One Friday night a few weeks ago, I ventured into Babes of Carytown with some friends and the night ended up, as it always does, in line waiting for the bathroom. Usually my friends and I will file into the restrooms at the back of the restaurant, behind the dance floor, but on this night long lines prompted us to seek out the other set of bathrooms near the entrance, which I didn’t know existed. A line was already forming in the tiny room past the end of the bar, where a sink sat between two closet doors that opened into toilet stalls. While waiting for my turn I tried opening a third door off to the side, hoping it would reveal another toilet, but the door was locked.
When I wondered about the door aloud to my friend, another woman who looked like a bouncer replied that the door led to an upstairs apartment above the restaurant. Apparently it was haunted, she said, because someone had died there.
I was instantly curious about this tidbit of a story – who was this person, and what happened to them? Was it a natural death, a suicide or a murder? And what did she mean by “haunted”? I couldn’t get more information before Halloween, but the former journalism student in me wants to get to the bottom of the story.
Richmond lays claim to quite a few haunted restaurants, which is why I’m surprised that the story of whatever happened at Babe’s isn’t part of the local lore. Carytown’s Byrd Theatre, just a few blocks down, is reportedly home to two spirits. This is why I love Richmond during Halloween season: This town is haunted as hell.
Between historic homes, repurposed buildings and all the sites from the Civil War, lots of places are haunted in this town. This is likely due to Richmond’s two primary characteristics: It’s old, and it’s murdery. Old as in, this was the capitol of the Confederacy and there are lots of Civil War-era haunts around the city. Lots of places have ties to the war including Belle Isle, which served as a Confederate military prison, where Union soldiers slept in tents surrounded by a stockade. Now a popular outdoor attraction, and I wonder if joggers ever encounter voices or visions of the men who perished there centuries ago.
When I was in high school, my creative writing class took a field trip down from Charlottesville to tour the Edgar Allen Poe Museum and stroll through the spooky splendor of Hollywood Cemetery – two of my favorite Richmond haunts to this day.
Hollywood Cemetery is a must-see in the spring or fall, when the seasonal blooms make the park’s creep factor eerily comfortable. Although Hollywood Cemetery is the resting place of several presidents, politicians and soldiers, my favorite attraction is the statue of the black dog that guards a young girl’s grave and allegedly roams the grounds at night.
Then there’s the mausoleum of William Wortham Pool, home of the “Richmond Vampire.”
Whether Pool himself was a vampire, or whether the vampire legend arose from sightings of a man who was burned in the 1925 Church Hill Tunnel collapse depends on which version of the legend you prefer. (The man, Benjamin F. Mosby, is also buried in Hollywood Cemetery.)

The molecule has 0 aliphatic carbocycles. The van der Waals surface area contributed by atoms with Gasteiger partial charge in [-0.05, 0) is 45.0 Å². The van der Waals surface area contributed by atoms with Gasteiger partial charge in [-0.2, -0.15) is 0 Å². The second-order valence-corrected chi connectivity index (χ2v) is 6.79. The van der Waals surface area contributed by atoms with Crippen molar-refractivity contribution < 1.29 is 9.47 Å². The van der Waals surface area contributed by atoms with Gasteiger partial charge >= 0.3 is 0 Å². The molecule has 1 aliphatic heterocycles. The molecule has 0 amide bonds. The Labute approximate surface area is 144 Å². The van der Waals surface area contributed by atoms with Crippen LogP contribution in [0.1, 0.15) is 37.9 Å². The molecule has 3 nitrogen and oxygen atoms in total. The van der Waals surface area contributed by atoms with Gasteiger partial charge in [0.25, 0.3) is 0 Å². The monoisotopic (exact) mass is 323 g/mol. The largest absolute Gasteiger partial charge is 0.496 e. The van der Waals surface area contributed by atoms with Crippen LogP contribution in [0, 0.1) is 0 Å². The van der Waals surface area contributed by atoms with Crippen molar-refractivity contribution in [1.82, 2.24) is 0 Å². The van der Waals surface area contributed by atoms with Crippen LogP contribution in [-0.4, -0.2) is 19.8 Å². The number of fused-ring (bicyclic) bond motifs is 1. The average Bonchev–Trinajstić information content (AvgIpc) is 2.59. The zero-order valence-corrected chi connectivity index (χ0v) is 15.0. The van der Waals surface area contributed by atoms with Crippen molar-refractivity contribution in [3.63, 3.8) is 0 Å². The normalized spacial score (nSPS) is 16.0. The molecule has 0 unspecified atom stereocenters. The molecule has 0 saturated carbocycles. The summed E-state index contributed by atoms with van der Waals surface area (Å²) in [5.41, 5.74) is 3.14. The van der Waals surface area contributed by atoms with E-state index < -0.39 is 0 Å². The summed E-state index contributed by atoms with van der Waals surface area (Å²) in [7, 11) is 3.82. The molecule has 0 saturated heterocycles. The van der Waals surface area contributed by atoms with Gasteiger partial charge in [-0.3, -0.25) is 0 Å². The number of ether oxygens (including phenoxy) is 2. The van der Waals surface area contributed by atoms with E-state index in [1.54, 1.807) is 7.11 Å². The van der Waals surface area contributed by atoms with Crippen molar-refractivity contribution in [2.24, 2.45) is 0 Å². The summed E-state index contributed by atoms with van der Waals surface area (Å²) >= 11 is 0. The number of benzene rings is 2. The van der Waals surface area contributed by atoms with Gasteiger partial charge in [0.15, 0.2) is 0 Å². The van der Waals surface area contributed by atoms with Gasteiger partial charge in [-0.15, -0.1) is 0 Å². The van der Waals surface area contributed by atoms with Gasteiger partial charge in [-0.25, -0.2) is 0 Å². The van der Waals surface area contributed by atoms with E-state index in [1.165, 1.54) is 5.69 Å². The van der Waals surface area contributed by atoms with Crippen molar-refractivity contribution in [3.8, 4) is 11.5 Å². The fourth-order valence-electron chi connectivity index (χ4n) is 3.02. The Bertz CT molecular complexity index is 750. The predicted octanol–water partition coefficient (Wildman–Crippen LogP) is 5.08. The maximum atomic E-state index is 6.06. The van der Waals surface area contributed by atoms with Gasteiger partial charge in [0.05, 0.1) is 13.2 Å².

Richmond’s high level of hauntedness is connected to its other defining characteristic: Murder. When I was growing up, Richmond was the “murder capital” with the highest murder rate in the country, at 67.2 per 100,000 people.
Interestingly, despite Richmond’s reputation for murder, there’s no one case or killer that’s synonymous with the city, like the Atlanta Child Murders or the Boston Stranglers. Sometimes, when I fantasize about a My Favorite Murder live show finally coming to Richmond, I wonder which cases they would choose to cover here. But Richmond doesn’t seem to have one standout killer or case, it’s more like a vague sense of violence baked into the feel of the town itself.
For example, before this summer I didn’t even know Richmond had it’s own serial killer, the Southside Strangler. Reading about that case led me to another local serial murderer who was labeled as the Golden Years Killer because some of his victims were older women, but the name sells a story that the case itself doesn’t really deliver.
The case that most people seem familiar with is known as the 2006 Richmond spree murders, one week in which two men murdered seven people and effectively annihilated two families. It’s a terrible and heartbreaking story that plenty of people still remember living through, especially those who knew the victims. To put it in MFM terms: It’s not a case that Karen and Georgia would choose to cover in a live show, should they ever come to Richmond.
Violence still plagues parts of this city, but those same communities are also making strides. Law enforcement around here isn’t perfect, but they’re making better efforts to connect with the neighborhoods they serve. These days Richmond is mostly known for being a bastion of breweries and, more recently, the setting for that Jason Mraz video.
I’ve lived in Richmond for five years now, which makes me laugh because at some point each year I’ve declared that I would finally move away. I used to joke that RVA had a way of sucking people in and keeping them here; plenty of people who grow up here never leave, and plenty of transplants who land here remain in limbo thanks to the relatively affordable cost of living. This year I finally acknowledged that I’ve become one of them – it’s just easy to settle in to this town.
Besides, the longer I live here and uncover its rich history, the more I grow to love Richmond for the old, haunted and murdery city that it is.